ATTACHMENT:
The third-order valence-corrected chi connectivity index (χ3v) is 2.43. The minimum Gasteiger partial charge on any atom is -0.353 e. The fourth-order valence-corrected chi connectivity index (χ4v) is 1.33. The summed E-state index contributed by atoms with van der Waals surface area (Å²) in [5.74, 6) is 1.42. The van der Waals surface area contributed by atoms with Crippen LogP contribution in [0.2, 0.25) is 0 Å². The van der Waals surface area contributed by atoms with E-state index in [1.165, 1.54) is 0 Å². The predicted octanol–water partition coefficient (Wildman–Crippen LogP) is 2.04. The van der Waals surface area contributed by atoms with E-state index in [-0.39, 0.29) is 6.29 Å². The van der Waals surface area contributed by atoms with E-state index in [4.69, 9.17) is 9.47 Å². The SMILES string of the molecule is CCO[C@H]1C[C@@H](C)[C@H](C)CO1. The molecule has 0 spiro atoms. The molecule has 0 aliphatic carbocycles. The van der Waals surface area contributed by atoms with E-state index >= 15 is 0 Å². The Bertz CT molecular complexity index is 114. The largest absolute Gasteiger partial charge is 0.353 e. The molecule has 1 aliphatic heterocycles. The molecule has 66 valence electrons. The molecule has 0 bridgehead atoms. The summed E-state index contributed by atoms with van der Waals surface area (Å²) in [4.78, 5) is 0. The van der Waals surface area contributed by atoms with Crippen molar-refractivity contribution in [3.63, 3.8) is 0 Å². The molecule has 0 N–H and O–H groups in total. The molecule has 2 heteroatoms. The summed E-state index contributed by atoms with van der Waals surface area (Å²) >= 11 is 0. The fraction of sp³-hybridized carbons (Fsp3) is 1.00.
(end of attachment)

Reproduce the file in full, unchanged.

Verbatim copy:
The third-order valence-corrected chi connectivity index (χ3v) is 2.43. The minimum Gasteiger partial charge on any atom is -0.353 e. The fourth-order valence-corrected chi connectivity index (χ4v) is 1.33. The summed E-state index contributed by atoms with van der Waals surface area (Å²) in [5.74, 6) is 1.42. The van der Waals surface area contributed by atoms with Crippen LogP contribution in [0.2, 0.25) is 0 Å². The van der Waals surface area contributed by atoms with E-state index in [1.165, 1.54) is 0 Å². The predicted octanol–water partition coefficient (Wildman–Crippen LogP) is 2.04. The van der Waals surface area contributed by atoms with E-state index in [-0.39, 0.29) is 6.29 Å². The van der Waals surface area contributed by atoms with E-state index in [4.69, 9.17) is 9.47 Å². The SMILES string of the molecule is CCO[C@H]1C[C@@H](C)[C@H](C)CO1. The molecule has 0 spiro atoms. The molecule has 0 aliphatic carbocycles. The van der Waals surface area contributed by atoms with E-state index >= 15 is 0 Å². The Bertz CT molecular complexity index is 114. The largest absolute Gasteiger partial charge is 0.353 e. The molecule has 1 aliphatic heterocycles. The molecule has 66 valence electrons. The molecule has 0 bridgehead atoms. The summed E-state index contributed by atoms with van der Waals surface area (Å²) in [4.78, 5) is 0. The van der Waals surface area contributed by atoms with Crippen molar-refractivity contribution in [3.63, 3.8) is 0 Å². The molecule has 0 N–H and O–H groups in total. The molecule has 2 heteroatoms. The summed E-state index contributed by atoms with van der Waals surface area (Å²) >= 11 is 0. The fraction of sp³-hybridized carbons (Fsp3) is 1.00.